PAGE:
In 2008, on behalf of Mrs. Cuellar de Osorio and several similarly situated persons, we sued the USCIS to force them to allow Melvin and his peers to retain their original priority dates and to be able join their families in the United States.
From CSPA’s passage in 2002 until our lawsuit in 2008, the USCIS had never issued a regulation or even a memo explaining how to interpret the “automatic conversion” clause of CSPA.
However, soon after our lawsuit was filed, the Board of Immigration Appeals (BIA) issued a flawed decision in Matter of Wang, which severely restricted who could benefit from CSPA’s automatic conversion clause.
Unfortunately, both the U.S. District Court and the 9th Circuit Court of Appeals granted Chevron deference to the BIA’s mistaken interpretation of the law and ruled that Melvin and his colleagues were not entitled to retain their original priority dates under CSPA.
In 2012, an 11-judge panel of the 9th Circuit Court of Appeals agreed to rehear the case, and ruled in favor of the long-separated families. Under Chevron, they found that the intent of Congress was clearly expressed in CSPA, and that there was no need to defer to the agency’s mistaken interpretation of the law.
The conservative 5th Circuit Court of Appeals had issued a similar decision in 2011 in Khalid v. Holder. In a unanimous decision, they ruled that “contrary to the BIA’s interpretation in Matter of Wang, the benefits of 8 U.S.C. section 1153(h)(3) unambiguously apply to all petitions described in section 1153(h)(2)…”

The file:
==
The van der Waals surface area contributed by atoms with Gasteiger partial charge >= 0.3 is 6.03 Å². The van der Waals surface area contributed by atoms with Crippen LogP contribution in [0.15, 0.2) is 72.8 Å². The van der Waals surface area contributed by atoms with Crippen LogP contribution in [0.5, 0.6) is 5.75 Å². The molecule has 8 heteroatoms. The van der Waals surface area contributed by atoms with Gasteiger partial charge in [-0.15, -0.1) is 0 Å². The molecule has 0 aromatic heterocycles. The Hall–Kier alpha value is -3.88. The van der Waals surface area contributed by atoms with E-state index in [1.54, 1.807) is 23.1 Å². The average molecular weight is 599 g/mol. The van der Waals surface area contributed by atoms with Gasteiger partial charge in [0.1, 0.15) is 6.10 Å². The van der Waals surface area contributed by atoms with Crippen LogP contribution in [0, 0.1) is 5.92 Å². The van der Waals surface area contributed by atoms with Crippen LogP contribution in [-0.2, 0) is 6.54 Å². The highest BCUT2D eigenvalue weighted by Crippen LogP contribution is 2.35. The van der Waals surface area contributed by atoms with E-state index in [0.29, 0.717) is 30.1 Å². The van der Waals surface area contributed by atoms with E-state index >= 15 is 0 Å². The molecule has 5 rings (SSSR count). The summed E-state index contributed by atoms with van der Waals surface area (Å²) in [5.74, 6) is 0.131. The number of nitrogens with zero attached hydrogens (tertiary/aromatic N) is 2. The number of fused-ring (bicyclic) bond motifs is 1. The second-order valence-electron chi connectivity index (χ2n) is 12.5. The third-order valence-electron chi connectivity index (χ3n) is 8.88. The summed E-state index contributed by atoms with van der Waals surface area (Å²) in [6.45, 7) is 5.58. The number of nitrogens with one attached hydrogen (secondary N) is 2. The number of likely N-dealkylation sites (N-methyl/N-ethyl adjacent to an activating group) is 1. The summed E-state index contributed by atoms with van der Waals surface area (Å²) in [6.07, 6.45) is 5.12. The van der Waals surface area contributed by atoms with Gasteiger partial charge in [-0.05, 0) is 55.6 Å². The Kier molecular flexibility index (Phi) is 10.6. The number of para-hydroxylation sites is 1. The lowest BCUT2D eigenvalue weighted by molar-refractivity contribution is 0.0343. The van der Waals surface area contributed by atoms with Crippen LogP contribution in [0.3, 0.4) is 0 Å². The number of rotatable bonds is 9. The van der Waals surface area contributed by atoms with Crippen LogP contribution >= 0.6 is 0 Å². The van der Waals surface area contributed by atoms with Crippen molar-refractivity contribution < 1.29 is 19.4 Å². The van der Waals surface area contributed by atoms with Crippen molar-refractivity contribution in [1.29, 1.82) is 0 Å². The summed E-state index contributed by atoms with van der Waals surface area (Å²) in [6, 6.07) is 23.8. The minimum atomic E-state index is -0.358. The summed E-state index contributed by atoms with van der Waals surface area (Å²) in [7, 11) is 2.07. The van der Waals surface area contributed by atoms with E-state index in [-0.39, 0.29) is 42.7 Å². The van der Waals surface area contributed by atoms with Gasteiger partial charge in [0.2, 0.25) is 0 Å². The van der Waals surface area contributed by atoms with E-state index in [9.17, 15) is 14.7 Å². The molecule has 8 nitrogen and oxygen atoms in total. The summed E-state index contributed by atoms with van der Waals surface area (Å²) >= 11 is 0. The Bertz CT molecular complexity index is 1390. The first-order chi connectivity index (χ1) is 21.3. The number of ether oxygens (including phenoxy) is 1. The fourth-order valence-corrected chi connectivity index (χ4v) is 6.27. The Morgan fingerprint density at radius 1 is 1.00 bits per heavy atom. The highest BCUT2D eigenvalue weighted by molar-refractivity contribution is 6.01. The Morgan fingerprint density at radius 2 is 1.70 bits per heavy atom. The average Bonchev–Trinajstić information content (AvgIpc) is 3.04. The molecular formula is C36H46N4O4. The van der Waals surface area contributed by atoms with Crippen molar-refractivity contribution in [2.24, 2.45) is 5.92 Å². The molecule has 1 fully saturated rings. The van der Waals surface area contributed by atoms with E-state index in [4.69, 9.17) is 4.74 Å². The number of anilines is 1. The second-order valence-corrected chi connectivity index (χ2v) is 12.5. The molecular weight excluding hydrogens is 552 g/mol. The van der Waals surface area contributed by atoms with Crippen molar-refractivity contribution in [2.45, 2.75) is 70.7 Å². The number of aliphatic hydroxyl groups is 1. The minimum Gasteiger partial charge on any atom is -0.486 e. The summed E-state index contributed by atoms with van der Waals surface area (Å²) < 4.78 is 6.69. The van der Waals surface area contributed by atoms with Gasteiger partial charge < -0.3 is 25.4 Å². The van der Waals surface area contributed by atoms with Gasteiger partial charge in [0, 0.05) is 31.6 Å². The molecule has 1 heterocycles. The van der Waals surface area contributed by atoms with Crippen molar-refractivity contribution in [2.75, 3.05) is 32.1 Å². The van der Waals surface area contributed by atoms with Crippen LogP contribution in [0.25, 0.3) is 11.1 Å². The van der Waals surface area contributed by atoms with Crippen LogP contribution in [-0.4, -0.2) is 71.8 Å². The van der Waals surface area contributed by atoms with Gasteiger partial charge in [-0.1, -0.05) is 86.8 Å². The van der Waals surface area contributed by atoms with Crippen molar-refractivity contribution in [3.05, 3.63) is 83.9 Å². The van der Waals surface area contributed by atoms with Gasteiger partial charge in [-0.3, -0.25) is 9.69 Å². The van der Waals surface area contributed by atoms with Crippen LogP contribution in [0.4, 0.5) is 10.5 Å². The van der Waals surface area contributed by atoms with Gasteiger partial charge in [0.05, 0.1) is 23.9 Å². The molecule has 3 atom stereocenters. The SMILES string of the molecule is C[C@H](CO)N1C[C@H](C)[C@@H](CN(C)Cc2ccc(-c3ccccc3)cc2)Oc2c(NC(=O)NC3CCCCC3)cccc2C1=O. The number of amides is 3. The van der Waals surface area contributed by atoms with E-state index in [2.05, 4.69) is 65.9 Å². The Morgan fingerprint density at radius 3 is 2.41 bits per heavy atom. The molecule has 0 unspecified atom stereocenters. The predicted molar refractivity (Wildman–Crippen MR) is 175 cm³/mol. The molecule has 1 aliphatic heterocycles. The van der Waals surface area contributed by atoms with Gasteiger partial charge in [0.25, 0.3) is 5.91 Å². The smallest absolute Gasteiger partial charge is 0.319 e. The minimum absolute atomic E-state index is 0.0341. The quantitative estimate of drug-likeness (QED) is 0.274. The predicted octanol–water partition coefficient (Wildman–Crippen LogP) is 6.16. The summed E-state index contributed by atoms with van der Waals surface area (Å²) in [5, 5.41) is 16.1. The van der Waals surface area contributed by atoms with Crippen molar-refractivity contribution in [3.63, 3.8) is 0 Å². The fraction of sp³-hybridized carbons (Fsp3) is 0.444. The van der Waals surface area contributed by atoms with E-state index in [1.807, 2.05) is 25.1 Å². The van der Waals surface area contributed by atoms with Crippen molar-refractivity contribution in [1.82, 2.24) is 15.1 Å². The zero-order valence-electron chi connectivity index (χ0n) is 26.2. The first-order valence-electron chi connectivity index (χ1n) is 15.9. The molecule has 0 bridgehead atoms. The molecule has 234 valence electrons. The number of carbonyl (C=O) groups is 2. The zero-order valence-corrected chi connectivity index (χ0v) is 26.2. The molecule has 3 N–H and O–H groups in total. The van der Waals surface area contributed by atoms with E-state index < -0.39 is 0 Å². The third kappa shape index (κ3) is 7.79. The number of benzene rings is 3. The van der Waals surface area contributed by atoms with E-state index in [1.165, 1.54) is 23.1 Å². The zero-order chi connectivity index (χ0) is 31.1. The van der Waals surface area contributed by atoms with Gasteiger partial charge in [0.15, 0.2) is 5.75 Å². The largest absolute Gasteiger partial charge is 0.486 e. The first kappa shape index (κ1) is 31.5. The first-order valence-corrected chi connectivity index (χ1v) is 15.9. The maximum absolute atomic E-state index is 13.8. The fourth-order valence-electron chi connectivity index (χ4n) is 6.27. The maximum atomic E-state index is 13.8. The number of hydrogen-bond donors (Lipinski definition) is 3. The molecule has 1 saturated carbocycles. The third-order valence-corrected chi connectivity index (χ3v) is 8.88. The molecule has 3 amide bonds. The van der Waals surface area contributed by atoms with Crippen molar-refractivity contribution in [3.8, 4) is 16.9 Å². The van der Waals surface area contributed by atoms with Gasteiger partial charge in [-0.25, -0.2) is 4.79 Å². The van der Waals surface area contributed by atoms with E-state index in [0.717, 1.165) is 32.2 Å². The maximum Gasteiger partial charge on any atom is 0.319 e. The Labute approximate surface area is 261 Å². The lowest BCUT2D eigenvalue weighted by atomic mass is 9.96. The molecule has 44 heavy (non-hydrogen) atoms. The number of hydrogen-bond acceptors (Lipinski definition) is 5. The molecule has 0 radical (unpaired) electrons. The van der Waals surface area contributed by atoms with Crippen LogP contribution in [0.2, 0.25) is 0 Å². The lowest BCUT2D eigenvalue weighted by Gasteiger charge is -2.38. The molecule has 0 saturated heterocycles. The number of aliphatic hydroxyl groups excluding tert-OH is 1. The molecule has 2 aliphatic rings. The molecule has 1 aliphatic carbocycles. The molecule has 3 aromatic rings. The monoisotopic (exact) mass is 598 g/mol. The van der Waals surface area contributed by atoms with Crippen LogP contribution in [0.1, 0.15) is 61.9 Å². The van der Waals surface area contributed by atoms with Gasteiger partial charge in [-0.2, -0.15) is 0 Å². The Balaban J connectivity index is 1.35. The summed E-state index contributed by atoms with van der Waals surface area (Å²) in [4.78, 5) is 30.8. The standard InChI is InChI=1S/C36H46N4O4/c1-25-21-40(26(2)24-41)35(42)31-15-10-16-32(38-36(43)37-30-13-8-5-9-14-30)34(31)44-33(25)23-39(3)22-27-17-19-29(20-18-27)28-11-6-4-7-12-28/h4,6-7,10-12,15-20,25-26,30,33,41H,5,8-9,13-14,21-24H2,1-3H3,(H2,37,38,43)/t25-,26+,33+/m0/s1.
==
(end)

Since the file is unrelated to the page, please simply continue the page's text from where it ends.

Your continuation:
While the government did not appeal the 5th Circuit’s decision in Khalid v. Holder, they decided to appeal the 9th Circuit’s decision to the U.S. Supreme Court.
Various groups submitted Friend of the Court Briefs to the Supreme Court. One of these briefs was submitted by 6 Senators, 3 Republicans and 3 Democrats who were all in the Senate when the CSPA was enacted in 2002: Dianne Feinstein (D-CA), Orrin Hatch (R-UT), John McCain (R-AZ), Robert Menendez (D-NJ), Charles Schumer (D-NY) and former Senator Sam Brownback (R-KS).
The Senators’ brief stated that the “Court should not allow the Solicitor General to introduce ambiguity into the CSPA where none exists.”
Despite this, in 2014, the U.S. Supreme Court in a 5-4 decision, found that the language of CSPA’s automatic conversion clause was ambiguous. The majority exercised Chevron deference and deferred to the BIA’s decision in Matter of Wang thereby separating Melvin and his peers from their families for years.
This deference to a flawed agency decision has resulted in the separation of many thousands of sons and daughters from their parents.
As a former INS Attorney (1976-82), I am all too familiar with the government’s tendency to interpret immigration laws in an overly restrictive manner.
We have challenged many of these interpretations in Federal Court and achieved successful results for our clients.
But as the Supreme Court’s decision in Scialabba v. Cuellar de Osorsio demonstrates, when Federal Courts are restrained by doctrines like Chevron deference (and by Consular Nonreviewability), immigrants are deprived of their rights under our justice system.